the principal's decision [not to renew contract of
a teacher believed inadequate]. . . . In this
situation, the rationality standard is difficult
to apply because there is no clear rule to be
tested, except for the legislative decision that
principals should have [this] power. . . .
Judges should not feel free to substitute their
judgment regarding the quality of teachers for
that of an administrative agent or agency who has
been delegated power in this area. On the other
hand, the teacher should not be subjected to
arbitrary and capricious decisionmaking. It may be
that the rationality standard can be adapted to
this situation by requiring that the court which
reviews the principal's decision determine only
that there are some facts that could support the
principal's decision and that the decision is not
totally arbitrary and capricious. So long as there
is some factual basis for the exercise of the
professional's judgment, the judiciary should not
overturn that judgment.
R. Rotunda, J. Nowak & J. Young, 2 Treatise on Constitutional
Law, § 15.4, 1991 Supp. at 8.
The United States Supreme Court followed almost exactly this
same approach in Regents of Univ. of Mich. v. Ewing,
474 U.S. 214, 106 S.Ct. 507, 88 L.Ed.2d 523 (1985). In that case, the
plaintiff was an enrollee in a six year program of study
leading to both graduate and a medical degrees. In order to
make it into the final two years of the program, students were
required to pass the NBME, a two day national standardized
test. Id. at 215, 106 S.Ct. at 508. A pamphlet issued by the
school noted that students were given the opportunity to retake
the exam if they failed. Id. at 219, 106 S.Ct. at 510. When Mr.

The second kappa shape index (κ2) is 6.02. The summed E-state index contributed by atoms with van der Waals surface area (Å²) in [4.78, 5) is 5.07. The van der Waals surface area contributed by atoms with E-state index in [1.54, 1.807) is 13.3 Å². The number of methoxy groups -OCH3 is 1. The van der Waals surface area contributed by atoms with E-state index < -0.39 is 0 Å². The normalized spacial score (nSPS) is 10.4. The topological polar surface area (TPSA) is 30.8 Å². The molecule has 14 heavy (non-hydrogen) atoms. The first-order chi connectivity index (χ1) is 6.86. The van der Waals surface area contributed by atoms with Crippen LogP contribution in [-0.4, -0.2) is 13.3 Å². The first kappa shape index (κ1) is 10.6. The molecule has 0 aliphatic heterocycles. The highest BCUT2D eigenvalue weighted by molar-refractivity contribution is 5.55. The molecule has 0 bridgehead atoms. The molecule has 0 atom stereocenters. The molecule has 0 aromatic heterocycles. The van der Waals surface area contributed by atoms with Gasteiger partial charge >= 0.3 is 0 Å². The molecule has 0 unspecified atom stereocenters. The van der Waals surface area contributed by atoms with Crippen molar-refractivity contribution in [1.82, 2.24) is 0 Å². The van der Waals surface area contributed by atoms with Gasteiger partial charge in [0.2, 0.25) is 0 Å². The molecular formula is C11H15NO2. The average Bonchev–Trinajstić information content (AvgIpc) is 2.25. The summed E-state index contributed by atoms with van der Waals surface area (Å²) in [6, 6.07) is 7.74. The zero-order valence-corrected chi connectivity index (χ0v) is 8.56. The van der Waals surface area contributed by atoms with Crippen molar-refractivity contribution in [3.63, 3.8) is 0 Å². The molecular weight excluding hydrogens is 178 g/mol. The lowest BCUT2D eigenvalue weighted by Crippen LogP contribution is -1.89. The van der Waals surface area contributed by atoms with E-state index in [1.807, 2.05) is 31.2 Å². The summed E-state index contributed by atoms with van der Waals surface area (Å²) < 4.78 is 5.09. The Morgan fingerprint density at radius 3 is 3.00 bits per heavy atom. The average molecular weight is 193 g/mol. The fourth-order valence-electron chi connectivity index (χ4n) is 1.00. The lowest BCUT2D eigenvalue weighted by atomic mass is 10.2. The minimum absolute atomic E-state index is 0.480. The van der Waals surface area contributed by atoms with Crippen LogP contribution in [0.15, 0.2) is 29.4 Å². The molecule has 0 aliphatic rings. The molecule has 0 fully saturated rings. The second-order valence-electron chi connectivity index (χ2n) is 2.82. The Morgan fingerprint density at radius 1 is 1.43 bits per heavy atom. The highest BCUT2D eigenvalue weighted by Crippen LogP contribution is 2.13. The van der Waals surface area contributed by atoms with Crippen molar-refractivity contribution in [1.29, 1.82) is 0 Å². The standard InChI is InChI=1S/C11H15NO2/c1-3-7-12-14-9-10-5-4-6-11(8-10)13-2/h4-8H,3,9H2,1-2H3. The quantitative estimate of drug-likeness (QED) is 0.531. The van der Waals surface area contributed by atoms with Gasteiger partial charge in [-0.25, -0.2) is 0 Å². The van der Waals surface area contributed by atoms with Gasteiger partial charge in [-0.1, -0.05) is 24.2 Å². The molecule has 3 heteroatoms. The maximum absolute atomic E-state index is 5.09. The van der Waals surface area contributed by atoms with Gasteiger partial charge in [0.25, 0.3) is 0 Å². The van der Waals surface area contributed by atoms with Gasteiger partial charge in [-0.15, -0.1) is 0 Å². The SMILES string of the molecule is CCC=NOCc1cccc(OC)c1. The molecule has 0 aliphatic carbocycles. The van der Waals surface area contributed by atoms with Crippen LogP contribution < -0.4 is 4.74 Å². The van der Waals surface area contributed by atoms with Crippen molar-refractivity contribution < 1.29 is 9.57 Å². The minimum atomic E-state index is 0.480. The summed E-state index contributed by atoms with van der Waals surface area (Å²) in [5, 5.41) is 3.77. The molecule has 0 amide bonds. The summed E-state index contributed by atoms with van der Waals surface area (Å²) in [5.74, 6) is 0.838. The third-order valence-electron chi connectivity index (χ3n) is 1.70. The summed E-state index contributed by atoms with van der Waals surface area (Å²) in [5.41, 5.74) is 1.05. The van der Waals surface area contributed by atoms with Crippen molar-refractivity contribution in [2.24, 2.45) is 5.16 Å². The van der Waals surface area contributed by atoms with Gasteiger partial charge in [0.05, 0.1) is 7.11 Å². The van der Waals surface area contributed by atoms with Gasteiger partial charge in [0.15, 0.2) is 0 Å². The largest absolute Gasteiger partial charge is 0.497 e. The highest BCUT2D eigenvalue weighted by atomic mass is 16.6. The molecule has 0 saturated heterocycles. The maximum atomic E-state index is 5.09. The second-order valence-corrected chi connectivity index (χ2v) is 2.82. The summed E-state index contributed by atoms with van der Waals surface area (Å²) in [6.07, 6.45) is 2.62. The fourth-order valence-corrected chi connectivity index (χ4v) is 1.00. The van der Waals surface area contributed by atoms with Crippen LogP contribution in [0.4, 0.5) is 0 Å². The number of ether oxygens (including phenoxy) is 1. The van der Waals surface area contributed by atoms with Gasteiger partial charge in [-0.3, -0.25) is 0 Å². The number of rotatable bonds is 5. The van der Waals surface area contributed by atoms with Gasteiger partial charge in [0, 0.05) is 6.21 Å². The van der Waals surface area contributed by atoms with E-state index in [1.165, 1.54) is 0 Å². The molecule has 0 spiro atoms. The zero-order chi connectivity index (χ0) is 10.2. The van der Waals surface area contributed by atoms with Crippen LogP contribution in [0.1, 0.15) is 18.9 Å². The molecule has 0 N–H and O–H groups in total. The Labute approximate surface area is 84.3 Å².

Ewing failed the NBME, the school Promotion Board voted
unanimously to drop him from the program. Id. at 216, 106 S.Ct.
at 508. In response to a protest by Mr. Ewing, the Board gave
him an opportunity to appear before them and explain why he
should not be dropped. Id. After reconsideration, the Board
reaffirmed its earlier decision. Id.
In his § 1983 action, Ewing presented statistics showing it
was common for students to be allowed to retake the NBME, and
evidence showing that other students with even less proficiency
than he were allowed to retake it. In addition, he offered both
the pamphlet and Board member testimony as additional evidence
showing that students were routinely allowed to have a second
chance at the exam. He lost at trial.
In addressing Ewing's claim that the University had misjudged
his fitness for the program, the Court pointed to a record
demonstrating no bad faith on the part of the defendant, and
conscientious and deliberate decisionmaking on the part of the
faculty Board. The Court observed that
when judges are asked to review the substance of a
genuinely academic decision . . . they should show
great respect for the faculty's professional
judgment. Plainly, they may not override it unless
it is such a substantial departure from accepted
academic norms as to demonstrate that the . . .
committee responsible did not actually exercise
Id. at 225, 106 S.Ct. at 513.
The Third Circuit has followed a similar approach in
addressing evaluative administrative decisionmaking. In a
recent § 1983 case alleging, inter alia, a substantive due
process violation in the refusal to grant a dance hall license,
the Third Circuit noted that
federal courts . . . will largely defer to